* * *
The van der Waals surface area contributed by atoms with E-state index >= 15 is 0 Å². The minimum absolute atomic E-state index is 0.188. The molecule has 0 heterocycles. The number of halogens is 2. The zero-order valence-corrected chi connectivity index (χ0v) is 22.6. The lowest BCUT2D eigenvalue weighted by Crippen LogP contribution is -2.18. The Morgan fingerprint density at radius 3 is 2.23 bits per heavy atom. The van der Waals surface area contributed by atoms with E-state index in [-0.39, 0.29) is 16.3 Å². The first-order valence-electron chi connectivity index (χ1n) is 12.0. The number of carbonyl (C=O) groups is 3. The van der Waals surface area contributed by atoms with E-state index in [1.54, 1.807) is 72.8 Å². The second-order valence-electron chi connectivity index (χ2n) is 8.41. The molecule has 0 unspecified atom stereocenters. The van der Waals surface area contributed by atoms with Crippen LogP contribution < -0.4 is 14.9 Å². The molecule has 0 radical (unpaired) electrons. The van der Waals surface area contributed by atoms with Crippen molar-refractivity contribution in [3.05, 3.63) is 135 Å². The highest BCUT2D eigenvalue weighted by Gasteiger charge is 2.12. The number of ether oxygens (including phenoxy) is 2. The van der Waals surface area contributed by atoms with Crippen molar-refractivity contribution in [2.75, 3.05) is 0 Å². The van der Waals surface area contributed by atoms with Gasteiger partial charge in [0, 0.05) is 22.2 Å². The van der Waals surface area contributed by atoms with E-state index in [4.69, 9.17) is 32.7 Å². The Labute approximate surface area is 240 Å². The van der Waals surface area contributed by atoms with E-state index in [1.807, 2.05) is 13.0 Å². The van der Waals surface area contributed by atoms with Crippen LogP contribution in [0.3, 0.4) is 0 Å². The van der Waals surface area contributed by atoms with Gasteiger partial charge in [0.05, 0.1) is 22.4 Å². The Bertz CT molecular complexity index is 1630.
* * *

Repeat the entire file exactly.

The van der Waals surface area contributed by atoms with E-state index >= 15 is 0 Å². The minimum absolute atomic E-state index is 0.188. The molecule has 0 heterocycles. The number of halogens is 2. The zero-order valence-corrected chi connectivity index (χ0v) is 22.6. The lowest BCUT2D eigenvalue weighted by Crippen LogP contribution is -2.18. The Morgan fingerprint density at radius 3 is 2.23 bits per heavy atom. The van der Waals surface area contributed by atoms with E-state index in [-0.39, 0.29) is 16.3 Å². The first-order valence-electron chi connectivity index (χ1n) is 12.0. The number of carbonyl (C=O) groups is 3. The van der Waals surface area contributed by atoms with E-state index in [1.54, 1.807) is 72.8 Å². The second-order valence-electron chi connectivity index (χ2n) is 8.41. The molecule has 0 unspecified atom stereocenters. The van der Waals surface area contributed by atoms with Crippen LogP contribution < -0.4 is 14.9 Å². The molecule has 0 radical (unpaired) electrons. The van der Waals surface area contributed by atoms with Crippen molar-refractivity contribution in [3.05, 3.63) is 135 Å². The highest BCUT2D eigenvalue weighted by Gasteiger charge is 2.12. The number of ether oxygens (including phenoxy) is 2. The van der Waals surface area contributed by atoms with Crippen molar-refractivity contribution in [2.75, 3.05) is 0 Å². The van der Waals surface area contributed by atoms with Gasteiger partial charge in [0, 0.05) is 22.2 Å². The van der Waals surface area contributed by atoms with E-state index in [4.69, 9.17) is 32.7 Å². The Labute approximate surface area is 240 Å². The van der Waals surface area contributed by atoms with E-state index in [1.807, 2.05) is 13.0 Å². The van der Waals surface area contributed by atoms with Crippen LogP contribution in [0.3, 0.4) is 0 Å². The van der Waals surface area contributed by atoms with Gasteiger partial charge in [0.05, 0.1) is 22.4 Å². The Bertz CT molecular complexity index is 1630.